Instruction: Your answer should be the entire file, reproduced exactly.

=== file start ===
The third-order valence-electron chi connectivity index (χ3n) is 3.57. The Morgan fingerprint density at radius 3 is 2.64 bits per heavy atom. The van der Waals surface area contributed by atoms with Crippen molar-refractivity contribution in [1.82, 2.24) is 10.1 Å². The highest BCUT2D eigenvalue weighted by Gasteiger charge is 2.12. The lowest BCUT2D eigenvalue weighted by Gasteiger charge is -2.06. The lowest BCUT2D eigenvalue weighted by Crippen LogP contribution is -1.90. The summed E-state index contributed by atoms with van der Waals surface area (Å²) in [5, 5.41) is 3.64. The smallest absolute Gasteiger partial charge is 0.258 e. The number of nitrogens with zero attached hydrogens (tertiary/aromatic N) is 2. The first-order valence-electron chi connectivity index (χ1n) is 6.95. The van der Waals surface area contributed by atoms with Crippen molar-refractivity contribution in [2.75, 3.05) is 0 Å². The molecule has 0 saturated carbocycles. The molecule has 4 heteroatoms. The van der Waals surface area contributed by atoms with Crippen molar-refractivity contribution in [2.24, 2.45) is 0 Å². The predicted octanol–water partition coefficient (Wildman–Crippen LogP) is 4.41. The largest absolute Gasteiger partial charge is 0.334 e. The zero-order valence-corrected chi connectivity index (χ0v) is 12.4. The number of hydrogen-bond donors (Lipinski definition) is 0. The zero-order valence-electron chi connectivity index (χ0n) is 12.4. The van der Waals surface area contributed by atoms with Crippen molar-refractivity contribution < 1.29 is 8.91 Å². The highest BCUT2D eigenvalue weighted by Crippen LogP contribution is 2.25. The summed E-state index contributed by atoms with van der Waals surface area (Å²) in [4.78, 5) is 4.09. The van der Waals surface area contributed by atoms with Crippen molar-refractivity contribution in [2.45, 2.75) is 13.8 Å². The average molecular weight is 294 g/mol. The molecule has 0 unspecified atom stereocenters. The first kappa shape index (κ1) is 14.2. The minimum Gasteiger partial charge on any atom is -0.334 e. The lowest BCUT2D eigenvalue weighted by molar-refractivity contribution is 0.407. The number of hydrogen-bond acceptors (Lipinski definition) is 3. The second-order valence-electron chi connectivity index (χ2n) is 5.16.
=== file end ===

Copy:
The third-order valence-electron chi connectivity index (χ3n) is 3.57. The Morgan fingerprint density at radius 3 is 2.64 bits per heavy atom. The van der Waals surface area contributed by atoms with Crippen molar-refractivity contribution in [1.82, 2.24) is 10.1 Å². The highest BCUT2D eigenvalue weighted by Gasteiger charge is 2.12. The lowest BCUT2D eigenvalue weighted by Gasteiger charge is -2.06. The lowest BCUT2D eigenvalue weighted by Crippen LogP contribution is -1.90. The summed E-state index contributed by atoms with van der Waals surface area (Å²) in [5, 5.41) is 3.64. The smallest absolute Gasteiger partial charge is 0.258 e. The number of nitrogens with zero attached hydrogens (tertiary/aromatic N) is 2. The first-order valence-electron chi connectivity index (χ1n) is 6.95. The van der Waals surface area contributed by atoms with Crippen molar-refractivity contribution in [2.75, 3.05) is 0 Å². The molecule has 0 saturated carbocycles. The molecule has 4 heteroatoms. The van der Waals surface area contributed by atoms with Crippen molar-refractivity contribution in [2.24, 2.45) is 0 Å². The predicted octanol–water partition coefficient (Wildman–Crippen LogP) is 4.41. The largest absolute Gasteiger partial charge is 0.334 e. The zero-order valence-corrected chi connectivity index (χ0v) is 12.4. The number of hydrogen-bond donors (Lipinski definition) is 0. The zero-order valence-electron chi connectivity index (χ0n) is 12.4. The van der Waals surface area contributed by atoms with Crippen molar-refractivity contribution < 1.29 is 8.91 Å². The highest BCUT2D eigenvalue weighted by Crippen LogP contribution is 2.25. The summed E-state index contributed by atoms with van der Waals surface area (Å²) in [4.78, 5) is 4.09. The van der Waals surface area contributed by atoms with Crippen molar-refractivity contribution in [2.45, 2.75) is 13.8 Å². The average molecular weight is 294 g/mol. The molecule has 0 unspecified atom stereocenters. The first kappa shape index (κ1) is 14.2. The minimum Gasteiger partial charge on any atom is -0.334 e. The lowest BCUT2D eigenvalue weighted by molar-refractivity contribution is 0.407. The number of hydrogen-bond acceptors (Lipinski definition) is 3. The second-order valence-electron chi connectivity index (χ2n) is 5.16.